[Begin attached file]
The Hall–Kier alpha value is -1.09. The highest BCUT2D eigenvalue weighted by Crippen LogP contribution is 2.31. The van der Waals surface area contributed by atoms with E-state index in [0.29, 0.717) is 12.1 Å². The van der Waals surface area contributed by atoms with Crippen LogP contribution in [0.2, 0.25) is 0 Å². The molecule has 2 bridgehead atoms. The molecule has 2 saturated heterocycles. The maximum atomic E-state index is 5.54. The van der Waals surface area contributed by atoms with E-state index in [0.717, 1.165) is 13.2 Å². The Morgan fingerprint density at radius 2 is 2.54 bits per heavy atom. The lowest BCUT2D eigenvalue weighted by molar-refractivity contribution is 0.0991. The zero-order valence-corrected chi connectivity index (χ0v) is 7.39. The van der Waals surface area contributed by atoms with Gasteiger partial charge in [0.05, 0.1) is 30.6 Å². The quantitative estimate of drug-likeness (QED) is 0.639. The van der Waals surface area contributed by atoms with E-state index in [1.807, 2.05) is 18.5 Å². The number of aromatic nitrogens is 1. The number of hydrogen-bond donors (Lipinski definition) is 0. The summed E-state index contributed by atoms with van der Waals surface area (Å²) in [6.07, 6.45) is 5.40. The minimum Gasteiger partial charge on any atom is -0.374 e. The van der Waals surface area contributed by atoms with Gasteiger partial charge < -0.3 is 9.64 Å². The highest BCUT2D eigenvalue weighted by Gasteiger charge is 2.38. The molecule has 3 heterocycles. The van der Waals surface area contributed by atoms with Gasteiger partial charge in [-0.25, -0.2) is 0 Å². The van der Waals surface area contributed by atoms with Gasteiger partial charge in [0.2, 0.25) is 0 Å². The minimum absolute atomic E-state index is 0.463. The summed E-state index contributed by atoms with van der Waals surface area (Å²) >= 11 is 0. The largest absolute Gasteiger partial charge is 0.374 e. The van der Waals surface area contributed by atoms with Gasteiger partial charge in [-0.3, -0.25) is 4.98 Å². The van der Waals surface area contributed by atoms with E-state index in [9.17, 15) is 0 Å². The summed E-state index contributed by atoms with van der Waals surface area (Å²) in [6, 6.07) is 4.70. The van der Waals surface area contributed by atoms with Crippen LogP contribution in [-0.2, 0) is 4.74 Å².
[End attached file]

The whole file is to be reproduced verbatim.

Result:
The Hall–Kier alpha value is -1.09. The highest BCUT2D eigenvalue weighted by Crippen LogP contribution is 2.31. The van der Waals surface area contributed by atoms with E-state index in [0.29, 0.717) is 12.1 Å². The van der Waals surface area contributed by atoms with Crippen LogP contribution in [0.2, 0.25) is 0 Å². The molecule has 2 bridgehead atoms. The molecule has 2 saturated heterocycles. The maximum atomic E-state index is 5.54. The van der Waals surface area contributed by atoms with E-state index in [0.717, 1.165) is 13.2 Å². The Morgan fingerprint density at radius 2 is 2.54 bits per heavy atom. The lowest BCUT2D eigenvalue weighted by molar-refractivity contribution is 0.0991. The zero-order valence-corrected chi connectivity index (χ0v) is 7.39. The van der Waals surface area contributed by atoms with Gasteiger partial charge in [0.05, 0.1) is 30.6 Å². The quantitative estimate of drug-likeness (QED) is 0.639. The van der Waals surface area contributed by atoms with E-state index in [1.807, 2.05) is 18.5 Å². The number of aromatic nitrogens is 1. The number of hydrogen-bond donors (Lipinski definition) is 0. The summed E-state index contributed by atoms with van der Waals surface area (Å²) in [6.07, 6.45) is 5.40. The minimum Gasteiger partial charge on any atom is -0.374 e. The van der Waals surface area contributed by atoms with Gasteiger partial charge < -0.3 is 9.64 Å². The highest BCUT2D eigenvalue weighted by Gasteiger charge is 2.38. The molecule has 3 heterocycles. The van der Waals surface area contributed by atoms with Gasteiger partial charge in [-0.25, -0.2) is 0 Å². The van der Waals surface area contributed by atoms with Gasteiger partial charge in [0.2, 0.25) is 0 Å². The minimum absolute atomic E-state index is 0.463. The summed E-state index contributed by atoms with van der Waals surface area (Å²) >= 11 is 0. The largest absolute Gasteiger partial charge is 0.374 e. The van der Waals surface area contributed by atoms with Gasteiger partial charge in [-0.3, -0.25) is 4.98 Å². The van der Waals surface area contributed by atoms with E-state index in [9.17, 15) is 0 Å². The summed E-state index contributed by atoms with van der Waals surface area (Å²) in [6, 6.07) is 4.70. The van der Waals surface area contributed by atoms with Crippen LogP contribution in [-0.2, 0) is 4.74 Å².